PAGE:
Instead, we have had an unpaid NLG scheme for the past nine years, and I want to pay a huge tribute to the amazing amount of time, care and expertise that has been shared by those NLGs voluntarily with others governing in the system. We have said at every occasion that this contribution has not been recognised or celebrated enough. There are still 350 volunteer NLGs, and at its high point there were almost 500.
School structures changed over this period, and the role itself morphed with the types of activities with which NLGs might be involved broadening, adding for example external reviews of governance. But the application criteria did not keep pace with either set of changes.
NGA was involved in all the DfE’s ‘designation panels’, and it was obvious that it was hard to make decisions about a national status based on a written application, much of which related to pupils’ outcomes of a school governed. Lord Nash, the then DfE minister with responsibility for governance, agreed interviews of shortlisted applicants were necessary but then it was decided there was just not the DfE capacity or funding to undertake those, just as there was no capacity for any in depth quality assurance of NLG deployments.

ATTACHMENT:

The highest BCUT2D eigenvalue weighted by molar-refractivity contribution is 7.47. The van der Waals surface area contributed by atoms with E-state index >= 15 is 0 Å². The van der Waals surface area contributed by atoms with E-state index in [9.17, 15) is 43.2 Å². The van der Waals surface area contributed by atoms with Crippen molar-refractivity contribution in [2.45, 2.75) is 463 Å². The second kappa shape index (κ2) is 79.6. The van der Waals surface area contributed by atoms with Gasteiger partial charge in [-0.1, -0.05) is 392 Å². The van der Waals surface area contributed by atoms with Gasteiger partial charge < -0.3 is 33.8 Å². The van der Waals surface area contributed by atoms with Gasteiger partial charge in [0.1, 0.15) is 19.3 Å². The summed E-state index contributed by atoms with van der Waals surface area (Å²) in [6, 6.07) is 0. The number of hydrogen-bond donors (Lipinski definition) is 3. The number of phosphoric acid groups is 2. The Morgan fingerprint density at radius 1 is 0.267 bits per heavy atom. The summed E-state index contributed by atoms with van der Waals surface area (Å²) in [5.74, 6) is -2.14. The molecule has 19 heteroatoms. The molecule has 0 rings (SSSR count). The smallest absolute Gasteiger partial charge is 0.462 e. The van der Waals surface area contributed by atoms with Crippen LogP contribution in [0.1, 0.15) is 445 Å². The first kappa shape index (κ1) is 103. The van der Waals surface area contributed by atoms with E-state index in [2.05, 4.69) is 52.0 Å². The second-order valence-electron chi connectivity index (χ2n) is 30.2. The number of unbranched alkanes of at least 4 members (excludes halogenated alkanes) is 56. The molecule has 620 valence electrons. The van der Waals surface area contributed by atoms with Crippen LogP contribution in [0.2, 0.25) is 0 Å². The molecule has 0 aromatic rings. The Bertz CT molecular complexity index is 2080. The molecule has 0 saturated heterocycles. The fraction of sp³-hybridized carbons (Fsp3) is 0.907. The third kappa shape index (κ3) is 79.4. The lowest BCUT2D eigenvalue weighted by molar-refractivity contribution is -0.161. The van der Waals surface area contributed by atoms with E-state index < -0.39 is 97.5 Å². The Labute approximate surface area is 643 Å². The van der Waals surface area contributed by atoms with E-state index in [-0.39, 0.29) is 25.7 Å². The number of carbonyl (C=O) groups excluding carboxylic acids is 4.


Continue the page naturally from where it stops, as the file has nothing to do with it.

Several other challenges emerged. Targeting the schools most in need of support did not materialise, the demise of the National College reduced NLG support, different structures to facilitate coordination were patchy, the number of days that NLGs were expected to give freely was reduced, and there were areas with few NLGs; yet others found it hard to find work. In addition, almost all NLGs were charging for their external reviews of governance (as we suggested they would and should). This all amounted to inconsistency of expectations, coverage and quality. NGA continued to call on the DfE to expedite its development of governance expertise in system leadership and ensure that it was not relying on volunteers to carry out this important work.